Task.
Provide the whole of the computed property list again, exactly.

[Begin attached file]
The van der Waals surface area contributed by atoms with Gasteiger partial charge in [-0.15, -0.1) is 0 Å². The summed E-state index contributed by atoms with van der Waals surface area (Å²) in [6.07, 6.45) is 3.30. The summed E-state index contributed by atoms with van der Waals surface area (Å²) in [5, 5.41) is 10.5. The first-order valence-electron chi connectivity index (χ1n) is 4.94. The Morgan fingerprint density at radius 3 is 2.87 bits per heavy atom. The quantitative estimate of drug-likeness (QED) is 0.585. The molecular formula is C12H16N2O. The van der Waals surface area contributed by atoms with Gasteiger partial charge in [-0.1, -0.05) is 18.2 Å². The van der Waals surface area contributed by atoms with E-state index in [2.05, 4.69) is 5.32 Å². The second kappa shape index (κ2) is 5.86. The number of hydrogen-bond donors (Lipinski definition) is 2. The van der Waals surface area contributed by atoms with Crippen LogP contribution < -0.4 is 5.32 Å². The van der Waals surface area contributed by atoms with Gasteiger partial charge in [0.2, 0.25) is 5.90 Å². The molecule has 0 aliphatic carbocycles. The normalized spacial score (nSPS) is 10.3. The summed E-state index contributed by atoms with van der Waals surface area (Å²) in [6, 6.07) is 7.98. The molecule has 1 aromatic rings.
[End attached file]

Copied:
The van der Waals surface area contributed by atoms with Gasteiger partial charge in [-0.15, -0.1) is 0 Å². The summed E-state index contributed by atoms with van der Waals surface area (Å²) in [6.07, 6.45) is 3.30. The summed E-state index contributed by atoms with van der Waals surface area (Å²) in [5, 5.41) is 10.5. The first-order valence-electron chi connectivity index (χ1n) is 4.94. The Morgan fingerprint density at radius 3 is 2.87 bits per heavy atom. The quantitative estimate of drug-likeness (QED) is 0.585. The molecular formula is C12H16N2O. The van der Waals surface area contributed by atoms with Gasteiger partial charge in [-0.1, -0.05) is 18.2 Å². The van der Waals surface area contributed by atoms with E-state index in [2.05, 4.69) is 5.32 Å². The second kappa shape index (κ2) is 5.86. The number of hydrogen-bond donors (Lipinski definition) is 2. The van der Waals surface area contributed by atoms with Crippen LogP contribution < -0.4 is 5.32 Å². The van der Waals surface area contributed by atoms with Gasteiger partial charge in [0.2, 0.25) is 5.90 Å². The molecule has 0 aliphatic carbocycles. The normalized spacial score (nSPS) is 10.3. The summed E-state index contributed by atoms with van der Waals surface area (Å²) in [6, 6.07) is 7.98. The molecule has 1 aromatic rings.